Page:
Seville" and Debussy's "Afternoon
of a Faun" with a flute solo by
Martha Rearick, '60SM.
The orchestra, composed of 110
University students, is complete-
ly student managed. The general
manager is Lawrence Hurst,
'59SM. Robert Hause, Grad., acts
as conductor in Prof. Blatt's ab-
sence. Roberta Wolff, '60, is public
relations manager and John
Christie, Grad., is librarian.
Prof. Blatt, who came to the
United States from Czechoslo-
vakia in 1937, became director of
the University orchestra and op-
era production when he came to
the University in 1952.
The orchestra has already
given two performances this year
for school children in Toledo.
emphasis on the practical side ofI
learning rather than book-learn-
ing and classroom work. Students
have a great opportunity for ap-
plying their knowledge to the prac-
tical side of day to day life."
Covers Wider Range
Shah explained that in America
a student covers a much wider
field of study than in Pakistan,
where study is generally concen-
trated on one field to the exclusion
of all others.
Therefore,sin the United States,
"the student has a much greater
opportunity to apply his back-
ground to any field he might en-
"I became well acquainted with
the United States and its system
of education through contact with
United States experts in educa-
tion who visited Pakistan, and I
acquired a strong desire to come
to the United States for my educa-
tion," Shah said.
Studied at Karachi
Before coming here, Shah stud-
ied at the University of Karachi
where he received his BA in 1951,
his LL.B. (bachelor of laws) in
1953 his MA and BT (bachelor of
teaching) in 1954, and taught his-
tory, geography and language for
about four and a half years.
One thing which has particularly
impressed Shah about the United
States is the hospitals and clinics.
"They have excellent administra-
tion and organization," he said,
"and the dietary service is remark-
able: The diet presented to the pa-
tient is part of the treatment.
Patients Receive No Food
"In Pakistan if a patient is ad-
mitted to a hospital he receives
medical treatment, but no food.
The family brings food prepared
at home which is often in no way
good for the patient. People have
no idea at all of nutrition and
Here at the University, Shah is
Am. Chem. Soc. -- Student Affliate,
Nov. 19, 7:30 p.m., 1200 Chem. Speaker:
Dr. Gauller, "Computers."
* * *
Congregational and Disciples Guild,
coffee break, Nov. 18, 4:30-8 p.m., Guild
Eastern Orthodox Students Soc., Nov.
18, 8 p.m., 207 Tappan Hall. Speaker:
Dr. O. Grabar, Assist. Prof. Dept. of
Fine Arts, "A Byzantine Church, Its
Art and Architecture." Lecture will be
* a a
Graduate Student Coffee Hour, Nov.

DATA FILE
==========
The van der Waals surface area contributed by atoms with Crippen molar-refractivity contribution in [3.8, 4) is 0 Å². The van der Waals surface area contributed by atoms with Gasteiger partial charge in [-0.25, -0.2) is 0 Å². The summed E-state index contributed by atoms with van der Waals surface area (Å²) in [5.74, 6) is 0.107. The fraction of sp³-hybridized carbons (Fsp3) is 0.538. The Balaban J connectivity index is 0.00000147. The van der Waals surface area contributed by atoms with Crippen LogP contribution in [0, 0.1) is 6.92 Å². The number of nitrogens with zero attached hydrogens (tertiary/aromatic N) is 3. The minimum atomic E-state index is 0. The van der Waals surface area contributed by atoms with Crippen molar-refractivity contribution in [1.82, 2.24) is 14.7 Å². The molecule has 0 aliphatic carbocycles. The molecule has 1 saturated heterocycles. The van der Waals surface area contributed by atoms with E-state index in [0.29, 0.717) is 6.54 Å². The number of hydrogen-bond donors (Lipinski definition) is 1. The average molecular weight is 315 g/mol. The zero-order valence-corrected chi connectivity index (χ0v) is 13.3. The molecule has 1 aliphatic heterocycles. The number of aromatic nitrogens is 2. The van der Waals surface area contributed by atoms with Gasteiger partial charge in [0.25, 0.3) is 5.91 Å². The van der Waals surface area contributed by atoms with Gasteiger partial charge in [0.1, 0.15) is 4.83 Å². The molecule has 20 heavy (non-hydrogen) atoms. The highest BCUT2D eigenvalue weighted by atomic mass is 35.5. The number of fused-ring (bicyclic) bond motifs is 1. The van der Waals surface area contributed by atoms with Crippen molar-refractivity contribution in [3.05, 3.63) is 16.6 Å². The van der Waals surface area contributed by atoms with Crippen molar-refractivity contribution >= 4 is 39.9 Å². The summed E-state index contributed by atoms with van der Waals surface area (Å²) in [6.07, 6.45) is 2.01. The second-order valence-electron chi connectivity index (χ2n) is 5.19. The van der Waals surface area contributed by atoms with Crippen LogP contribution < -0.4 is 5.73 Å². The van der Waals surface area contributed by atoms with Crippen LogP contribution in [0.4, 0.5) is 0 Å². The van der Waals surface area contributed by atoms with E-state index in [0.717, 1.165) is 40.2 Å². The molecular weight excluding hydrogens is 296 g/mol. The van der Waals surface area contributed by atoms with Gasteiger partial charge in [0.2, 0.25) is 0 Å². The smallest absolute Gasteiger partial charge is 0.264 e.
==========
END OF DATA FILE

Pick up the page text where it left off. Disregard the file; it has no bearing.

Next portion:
19, 4-5:30 p.m., Rackham Bldg., 2nd
floor, W. Lounge. All graduate students
Italian Club, weekly coffee hour,
Nov. 18, 3-5 p.m., 3050 Frieze Bldg. All
students interested in things Italian
S* * ,
Newman Club, communion breakfast,
(in honor of Reeves Hse., S. Quad and
Jordan Hse., Mary Markley), Nov. 18,
after 8 a.m. Mass, 331 Thompson.
* * *
Newman Club "Modern Medicine in
the Jungle" (discusision and movie by
2 nuns who are medical missionaries),
Nov. 19, 8 p.m., 331 Thompson.
a a *
SOC Public Relations Comm., Com-
mittee meeting, Nov. 18, 4 p.m., 1548
SAB. Interested students welcome.
* - *
Chess Club, weekly meeting, Nov. 18,
7:30 p.m., Mich. Union.
0 * *
University C h r i s t i a n Federation,
Tuesday noon discussion, Nov. 18, 12
noon, Lane Hall. Sponsored by 11 prot-
estant denominations. Open to any-
body. Topics of world concern.
* * *
University Christian Federation, mid-
week worship, Nov. 19, 4:15 p.m..Doug-
las Memorial Chapel, State and Wil-
liam. Sponsored by 11 denominations.
* * *
Women's Rifle Club, meeting and
practice, Nov. 18, 7 and 8 p.m., WAR.
Everyone still welcome. No experience
stay here, but I have a definite
obligation to Pakistan and the
people of Pakistan to use the bene-
fit of my education to contribute
to the building of the nation."
o Give Pay
"The Lesson" by Eugene Tones-
co, the third of the speech depart-
ment's experimental one-act plays,
will be presented at 4 p.m. tomor-
row in the Arena Theatre of the
First done in the United States
in the PhoenixMTheatre in New
York starring Max Adrian and
Joan Plowright, the story of the
play is symbolic of the education-
al situation of contemporary
France, according to Richard
Flasher, '59, director.
To secure permission to produce
the play, the speech department
first wrote to Ionesco's New York
agency, but found he had dis-
continued his connection. Final-
ly the letter was forwarded to the
playwright himself who is now
living in Paris and he wrote a per-
sonal letter in French authorizing
The plot of "The Lesson" con-
cerns an aged professor in France,
played by Don Catalina, '59, who
tutors a young girl, Fern Bender,
'60, assisting her to prepare for
her doctorate examination.
As the story evolves, the pupil
soon proves that she is smarter
than the professor and is subse-
quently murdered by her tutor.
The fact that this is the 40th such
killing done in one day by the pro-
fessor is soon revealed.
Another pupil comes into the
professor's office just as the pre-
vious girl's body is being carried
away, showing the continuous
cycle of the situation.
Ellen Wittmann, '61, as the
maid. is the symbol of the profes-
sor's conscience and continually
warns him to stop his actions. He
refuses to listen to her since she
is younger and he considers her
inferior to him,
Ann Watzel, '59, designed the
scenery and Pat Marthenke, '59,
is the stage manager for the play
by Rumanian-born Ionesco, who
also wrote "The Bald Soprano,"
"'The Chairs," and "Jack or The
Classes will be dismissed for the Convocation.
"From The Earth To The Moon"
it a S " . . '
NE S Ek Fl Elu
the disc shop presents
JOSH WHITE 9A Pe/'
friday, nov. 21 . . . 8:30
at The Armory (4th & Ann St.)
reserved seats - $2.75
THE DISC SHOP
1210 S. University
LIBERTY MUSIC SHOP
Stote Street branch
TODAY NO 8-6416
TONIGHT at 8:30
Opening Attraction International Week
"IS AMERICA FACING WORLD LEADERSHIP ?"
STUDENT TICKETS: $1.00-75c-50c
,,uI N ,